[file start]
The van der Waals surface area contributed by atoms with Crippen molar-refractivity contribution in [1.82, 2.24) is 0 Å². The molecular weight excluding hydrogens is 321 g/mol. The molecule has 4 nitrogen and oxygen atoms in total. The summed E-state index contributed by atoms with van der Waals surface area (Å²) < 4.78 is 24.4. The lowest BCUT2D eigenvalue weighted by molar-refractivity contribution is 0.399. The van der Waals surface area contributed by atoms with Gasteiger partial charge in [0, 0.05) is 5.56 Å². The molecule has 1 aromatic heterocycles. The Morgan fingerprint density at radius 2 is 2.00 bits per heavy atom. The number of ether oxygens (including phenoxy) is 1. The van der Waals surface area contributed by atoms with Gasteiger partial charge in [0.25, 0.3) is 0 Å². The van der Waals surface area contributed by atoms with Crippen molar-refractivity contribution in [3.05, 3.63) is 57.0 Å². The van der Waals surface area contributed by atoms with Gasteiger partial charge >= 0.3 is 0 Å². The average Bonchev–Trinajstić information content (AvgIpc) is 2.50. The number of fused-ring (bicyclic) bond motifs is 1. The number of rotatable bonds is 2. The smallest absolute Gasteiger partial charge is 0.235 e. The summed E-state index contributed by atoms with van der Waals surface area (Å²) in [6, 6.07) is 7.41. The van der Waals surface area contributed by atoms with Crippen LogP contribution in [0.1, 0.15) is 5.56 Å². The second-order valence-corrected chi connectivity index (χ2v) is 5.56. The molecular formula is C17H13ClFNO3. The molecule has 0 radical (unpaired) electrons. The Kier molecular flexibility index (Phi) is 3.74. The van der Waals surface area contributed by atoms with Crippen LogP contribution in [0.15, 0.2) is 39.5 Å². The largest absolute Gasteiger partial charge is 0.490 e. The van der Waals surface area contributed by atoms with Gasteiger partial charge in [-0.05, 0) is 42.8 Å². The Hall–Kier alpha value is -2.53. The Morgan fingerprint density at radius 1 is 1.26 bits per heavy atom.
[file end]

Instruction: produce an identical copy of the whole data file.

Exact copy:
The van der Waals surface area contributed by atoms with Crippen molar-refractivity contribution in [1.82, 2.24) is 0 Å². The molecular weight excluding hydrogens is 321 g/mol. The molecule has 4 nitrogen and oxygen atoms in total. The summed E-state index contributed by atoms with van der Waals surface area (Å²) < 4.78 is 24.4. The lowest BCUT2D eigenvalue weighted by molar-refractivity contribution is 0.399. The van der Waals surface area contributed by atoms with Gasteiger partial charge in [0, 0.05) is 5.56 Å². The molecule has 1 aromatic heterocycles. The Morgan fingerprint density at radius 2 is 2.00 bits per heavy atom. The number of ether oxygens (including phenoxy) is 1. The van der Waals surface area contributed by atoms with Gasteiger partial charge in [0.25, 0.3) is 0 Å². The van der Waals surface area contributed by atoms with Crippen molar-refractivity contribution in [3.05, 3.63) is 57.0 Å². The van der Waals surface area contributed by atoms with Gasteiger partial charge >= 0.3 is 0 Å². The average Bonchev–Trinajstić information content (AvgIpc) is 2.50. The number of fused-ring (bicyclic) bond motifs is 1. The number of rotatable bonds is 2. The smallest absolute Gasteiger partial charge is 0.235 e. The summed E-state index contributed by atoms with van der Waals surface area (Å²) in [6, 6.07) is 7.41. The van der Waals surface area contributed by atoms with Crippen LogP contribution in [0.1, 0.15) is 5.56 Å². The second-order valence-corrected chi connectivity index (χ2v) is 5.56. The molecular formula is C17H13ClFNO3. The molecule has 0 radical (unpaired) electrons. The Kier molecular flexibility index (Phi) is 3.74. The van der Waals surface area contributed by atoms with Crippen LogP contribution in [0.15, 0.2) is 39.5 Å². The largest absolute Gasteiger partial charge is 0.490 e. The van der Waals surface area contributed by atoms with Gasteiger partial charge in [-0.05, 0) is 42.8 Å². The Hall–Kier alpha value is -2.53. The Morgan fingerprint density at radius 1 is 1.26 bits per heavy atom.